I know, sort of cheesy sounding, but the title was like a challenge: I had to see how well it lived up to 'absolutely everything.' As a reference book, it's quite readable and it does cover a lot: choosing doctors, retirement funds, work, friends, etiquette, dating, dealing with family, home maintenance and repair, and more. Its target audience is the twenty-something recently out of college, but I still found it a useful read.
In addition to lots of basic info on financing, for example, Kirsch also includes reputable links for more information throughout the book as well as a bibliography of further resources.
I read it out of sequence, selecting chapters in order of interest to me. It is the sort of reference book you can pull off your shelf to consult as the need arises. The chapter I put off until last was the one on spirituality, but it turned out to be one of the most interesting to me since it didn't focus heavily on religion and presented a discussion on ethics.
On a two-page spread of quotes from women commenting on their ethical codes, this one particularly struck me:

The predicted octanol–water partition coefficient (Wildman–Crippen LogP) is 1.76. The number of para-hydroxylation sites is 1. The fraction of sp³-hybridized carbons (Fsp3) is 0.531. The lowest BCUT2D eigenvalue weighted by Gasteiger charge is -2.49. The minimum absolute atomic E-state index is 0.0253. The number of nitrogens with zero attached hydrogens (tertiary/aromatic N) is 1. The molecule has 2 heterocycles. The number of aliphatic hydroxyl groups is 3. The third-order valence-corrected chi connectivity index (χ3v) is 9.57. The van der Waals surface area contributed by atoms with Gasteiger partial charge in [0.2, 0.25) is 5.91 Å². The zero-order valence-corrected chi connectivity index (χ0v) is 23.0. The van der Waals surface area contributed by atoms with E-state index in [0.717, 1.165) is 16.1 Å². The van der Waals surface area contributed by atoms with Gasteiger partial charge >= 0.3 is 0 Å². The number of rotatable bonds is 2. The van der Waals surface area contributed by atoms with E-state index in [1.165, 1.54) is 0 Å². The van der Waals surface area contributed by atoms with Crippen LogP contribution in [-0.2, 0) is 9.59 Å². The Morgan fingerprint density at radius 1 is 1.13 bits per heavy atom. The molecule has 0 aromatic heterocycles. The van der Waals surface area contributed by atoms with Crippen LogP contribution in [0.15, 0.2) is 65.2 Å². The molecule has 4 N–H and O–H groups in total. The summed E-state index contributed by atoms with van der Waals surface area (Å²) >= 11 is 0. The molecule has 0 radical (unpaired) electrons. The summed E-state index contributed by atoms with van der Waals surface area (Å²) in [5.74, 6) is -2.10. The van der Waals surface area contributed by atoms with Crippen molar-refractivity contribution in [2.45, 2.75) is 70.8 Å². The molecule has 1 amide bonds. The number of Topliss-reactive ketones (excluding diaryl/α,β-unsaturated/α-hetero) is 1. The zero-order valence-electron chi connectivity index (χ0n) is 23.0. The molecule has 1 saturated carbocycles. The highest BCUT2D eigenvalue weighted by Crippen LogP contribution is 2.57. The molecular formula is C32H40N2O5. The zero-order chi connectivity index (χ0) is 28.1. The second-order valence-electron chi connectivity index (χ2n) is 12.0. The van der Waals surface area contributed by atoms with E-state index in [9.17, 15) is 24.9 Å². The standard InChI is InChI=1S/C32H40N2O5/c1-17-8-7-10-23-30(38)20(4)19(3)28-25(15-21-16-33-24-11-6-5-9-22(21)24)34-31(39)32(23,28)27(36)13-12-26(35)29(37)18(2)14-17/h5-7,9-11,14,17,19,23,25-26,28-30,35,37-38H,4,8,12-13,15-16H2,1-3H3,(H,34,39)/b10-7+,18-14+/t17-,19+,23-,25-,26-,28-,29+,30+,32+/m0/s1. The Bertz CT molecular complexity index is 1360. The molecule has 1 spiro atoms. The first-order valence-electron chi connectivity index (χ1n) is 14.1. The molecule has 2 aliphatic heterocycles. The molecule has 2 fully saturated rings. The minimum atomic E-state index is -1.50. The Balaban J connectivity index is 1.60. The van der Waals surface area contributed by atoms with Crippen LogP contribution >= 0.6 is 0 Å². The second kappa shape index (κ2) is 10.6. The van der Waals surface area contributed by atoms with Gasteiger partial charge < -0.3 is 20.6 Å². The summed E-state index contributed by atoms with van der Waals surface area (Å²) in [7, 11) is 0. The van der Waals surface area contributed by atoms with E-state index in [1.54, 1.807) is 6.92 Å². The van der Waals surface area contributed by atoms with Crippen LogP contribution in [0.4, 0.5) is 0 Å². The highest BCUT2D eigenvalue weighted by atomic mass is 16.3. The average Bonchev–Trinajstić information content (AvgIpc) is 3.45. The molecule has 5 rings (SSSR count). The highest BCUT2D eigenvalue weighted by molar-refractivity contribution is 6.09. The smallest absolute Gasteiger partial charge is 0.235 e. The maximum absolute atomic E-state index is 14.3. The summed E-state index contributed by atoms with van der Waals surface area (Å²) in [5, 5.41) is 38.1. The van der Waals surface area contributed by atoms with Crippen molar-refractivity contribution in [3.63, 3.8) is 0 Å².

Live your life as if most mistakes/screw-ups/bad behavior have a statute of limitations of five years. Forgive yourself. We all learn so much in the course of five years. We can't possibly hold our younger, less-experienced selves to the standards we have today.I've heard variations of this before, but it can be so easy to obsess over the past that those other words rarely sank in before I was beating myself up for something again. That may be true with these words as well, but the idea of a five year statute of limitations really appeals to me. It may at least help confine that internal scrutiny to more recent events.
One year ago at TTaT: Dude
tags: books, The Girl's Guide to Absolutely Everything, Melissa Kirsch